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Louisa Leontiades Headshot

Do You Have an Online Personality?

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I belong to many LinkedIn Groups and most have a post where you are supposed to introduce yourself. Reams and reams of people post in these threads hoping to reach out to their target audience or magically appear so attractive that the group members think:

'Oh I simply MUST get to know that person.'

Well here's a truth. Posters in this thread get no hits from this method. Why?

Because its untargeted and uninteresting. Basically it's spam -- or at the very least -- bacon (yes, that's a real term as I discovered the other day and not just something that's tasty in a sandwich after too much beer the previous night ... ;-)

This is one sample introduction:

Thank you for the opportunity to introduce both myself and the company I represent.  My interests in being part of this group is to develop my business and communicate with people who have an interest in both supporting what we do in the charity sector as well as the development of our charity membership. 

Would you connect with this person? Blah. There is simply too much online noise nowadays for any single person to be heard and technology has transformed our marketing techniques from outbound (characterized by prevalence and push methodology) to inbound (word of mouth and personalization).  In techno-speak, you want your one-to-many relationship to be bi-directional.

And that means creating a relationship with every single person in your network. Impossible? No. Difficult? Yes.

Top three tips....
  1. Take the opportunity to write personally to your existing contacts at given opportunities without pushing your skill set/company -- for example during popular holidays like Christmas (general good feeling runs high and you will will get a higher response rate -- respond to these people). Relationship first, marketing second.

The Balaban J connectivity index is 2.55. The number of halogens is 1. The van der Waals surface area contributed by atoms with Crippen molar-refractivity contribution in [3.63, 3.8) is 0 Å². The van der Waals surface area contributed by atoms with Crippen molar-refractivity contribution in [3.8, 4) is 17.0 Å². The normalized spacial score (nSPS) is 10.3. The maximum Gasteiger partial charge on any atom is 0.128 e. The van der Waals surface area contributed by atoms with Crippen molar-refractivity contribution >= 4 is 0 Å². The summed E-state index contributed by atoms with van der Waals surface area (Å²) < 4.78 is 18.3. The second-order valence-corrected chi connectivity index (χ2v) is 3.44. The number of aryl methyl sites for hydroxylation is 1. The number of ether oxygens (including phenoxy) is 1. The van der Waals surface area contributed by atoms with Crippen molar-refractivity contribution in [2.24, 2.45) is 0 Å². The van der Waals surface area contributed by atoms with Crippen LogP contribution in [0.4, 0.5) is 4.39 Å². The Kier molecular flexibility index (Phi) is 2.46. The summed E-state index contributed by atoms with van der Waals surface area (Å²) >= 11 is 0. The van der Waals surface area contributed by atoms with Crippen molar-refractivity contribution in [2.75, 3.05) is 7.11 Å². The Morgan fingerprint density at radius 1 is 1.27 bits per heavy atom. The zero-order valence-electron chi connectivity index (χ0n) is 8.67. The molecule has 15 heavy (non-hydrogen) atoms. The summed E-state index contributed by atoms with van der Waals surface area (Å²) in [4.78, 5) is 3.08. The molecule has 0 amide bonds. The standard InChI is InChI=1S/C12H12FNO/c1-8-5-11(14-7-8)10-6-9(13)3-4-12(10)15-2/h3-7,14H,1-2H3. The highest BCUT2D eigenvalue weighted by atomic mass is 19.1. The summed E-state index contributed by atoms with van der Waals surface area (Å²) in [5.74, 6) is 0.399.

2. Divulge some personal details online. There are tomes of literature dictating how people 'should' use twitter for business. Never tweet what you had for lunch is a common one. Rubbish. Whilst tweeting what you had for lunch every day may be overdoing it, you should absolutely reveal some side of your humanity. No one connects to a machine. (Unless you're Agent Smith).
  3. Use humor as appropriate.  There's a great saying in French 'Femme qui rit, moitie dans ton lit.' It means Make a woman laugh and you're halfway to getting her into bed (One can only imagine how much M. Sarkozy must have made Mlle Bruni laugh). In the online world, if you can spread joy through humor, then you start the relationship on a great note.
This is my introduction:
  1. I really like playing super Mario. Still (yes still, and I'm approaching 40...). 
  2. I thought being addicted to social media was a bad thing, so I decided to build an online consultancy so that I could justify the amount of time I spent on Facebook...:) 
  3. I have only been blogging for 7 months, but somehow SOMEHOW managed to get the blog republished in The Huffington Post (without sleeping with anyone).
Whether or not you consider it controversial is of course your personal opinion. But it conveys my humor (dirty and irreverent), my job (risk taker & entrepreneur) and the fact that I am recognized for a skill.

And I'll tell you another thing -- it got me a fair few responses  :)

 

I started an online consultancy. It made me want to drink copious quantities, smoke myself into oblivion and hit my head against a brick wall. Instead I wrote a blog.